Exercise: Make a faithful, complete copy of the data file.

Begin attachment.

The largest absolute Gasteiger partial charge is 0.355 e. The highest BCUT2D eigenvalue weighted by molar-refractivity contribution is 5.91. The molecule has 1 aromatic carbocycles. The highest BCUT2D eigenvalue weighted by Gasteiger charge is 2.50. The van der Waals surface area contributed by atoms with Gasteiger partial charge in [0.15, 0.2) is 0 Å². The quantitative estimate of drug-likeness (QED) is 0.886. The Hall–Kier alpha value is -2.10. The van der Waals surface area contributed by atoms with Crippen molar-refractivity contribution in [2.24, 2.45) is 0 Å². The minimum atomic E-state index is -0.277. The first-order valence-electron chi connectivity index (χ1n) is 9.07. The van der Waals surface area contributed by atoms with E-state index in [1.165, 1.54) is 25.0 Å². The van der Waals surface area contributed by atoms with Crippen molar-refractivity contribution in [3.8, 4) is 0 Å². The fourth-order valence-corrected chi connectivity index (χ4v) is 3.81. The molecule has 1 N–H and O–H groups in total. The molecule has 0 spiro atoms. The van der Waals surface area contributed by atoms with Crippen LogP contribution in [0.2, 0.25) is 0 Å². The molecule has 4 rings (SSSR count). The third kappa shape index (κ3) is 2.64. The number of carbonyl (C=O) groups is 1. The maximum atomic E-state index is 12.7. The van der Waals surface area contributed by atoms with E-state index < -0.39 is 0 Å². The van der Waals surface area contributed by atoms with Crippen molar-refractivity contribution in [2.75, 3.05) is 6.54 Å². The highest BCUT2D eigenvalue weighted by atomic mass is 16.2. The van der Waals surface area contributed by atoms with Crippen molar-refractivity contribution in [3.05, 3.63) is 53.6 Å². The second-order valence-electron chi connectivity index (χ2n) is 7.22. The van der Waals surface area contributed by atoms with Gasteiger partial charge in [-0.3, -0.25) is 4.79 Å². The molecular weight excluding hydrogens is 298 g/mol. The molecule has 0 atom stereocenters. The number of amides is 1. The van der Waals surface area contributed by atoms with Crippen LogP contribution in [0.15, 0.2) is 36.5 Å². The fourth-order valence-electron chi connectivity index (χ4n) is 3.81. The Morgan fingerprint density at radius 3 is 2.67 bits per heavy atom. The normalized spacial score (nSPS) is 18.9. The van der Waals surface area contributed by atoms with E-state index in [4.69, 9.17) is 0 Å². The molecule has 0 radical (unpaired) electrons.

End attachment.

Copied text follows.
The largest absolute Gasteiger partial charge is 0.355 e. The highest BCUT2D eigenvalue weighted by molar-refractivity contribution is 5.91. The molecule has 1 aromatic carbocycles. The highest BCUT2D eigenvalue weighted by Gasteiger charge is 2.50. The van der Waals surface area contributed by atoms with Gasteiger partial charge in [0.15, 0.2) is 0 Å². The quantitative estimate of drug-likeness (QED) is 0.886. The Hall–Kier alpha value is -2.10. The van der Waals surface area contributed by atoms with Crippen molar-refractivity contribution in [2.24, 2.45) is 0 Å². The minimum atomic E-state index is -0.277. The first-order valence-electron chi connectivity index (χ1n) is 9.07. The van der Waals surface area contributed by atoms with E-state index in [1.165, 1.54) is 25.0 Å². The van der Waals surface area contributed by atoms with Crippen molar-refractivity contribution in [3.8, 4) is 0 Å². The fourth-order valence-corrected chi connectivity index (χ4v) is 3.81. The molecule has 1 N–H and O–H groups in total. The molecule has 0 spiro atoms. The van der Waals surface area contributed by atoms with Crippen LogP contribution in [0.2, 0.25) is 0 Å². The molecule has 4 rings (SSSR count). The third kappa shape index (κ3) is 2.64. The number of carbonyl (C=O) groups is 1. The maximum atomic E-state index is 12.7. The van der Waals surface area contributed by atoms with E-state index < -0.39 is 0 Å². The van der Waals surface area contributed by atoms with Crippen molar-refractivity contribution in [2.75, 3.05) is 6.54 Å². The highest BCUT2D eigenvalue weighted by atomic mass is 16.2. The van der Waals surface area contributed by atoms with Crippen molar-refractivity contribution in [3.05, 3.63) is 53.6 Å². The second-order valence-electron chi connectivity index (χ2n) is 7.22. The van der Waals surface area contributed by atoms with Gasteiger partial charge in [-0.3, -0.25) is 4.79 Å². The molecular weight excluding hydrogens is 298 g/mol. The molecule has 0 atom stereocenters. The number of amides is 1. The van der Waals surface area contributed by atoms with Crippen LogP contribution in [0.15, 0.2) is 36.5 Å². The fourth-order valence-electron chi connectivity index (χ4n) is 3.81. The Morgan fingerprint density at radius 3 is 2.67 bits per heavy atom. The normalized spacial score (nSPS) is 18.9. The van der Waals surface area contributed by atoms with E-state index in [4.69, 9.17) is 0 Å². The molecule has 0 radical (unpaired) electrons.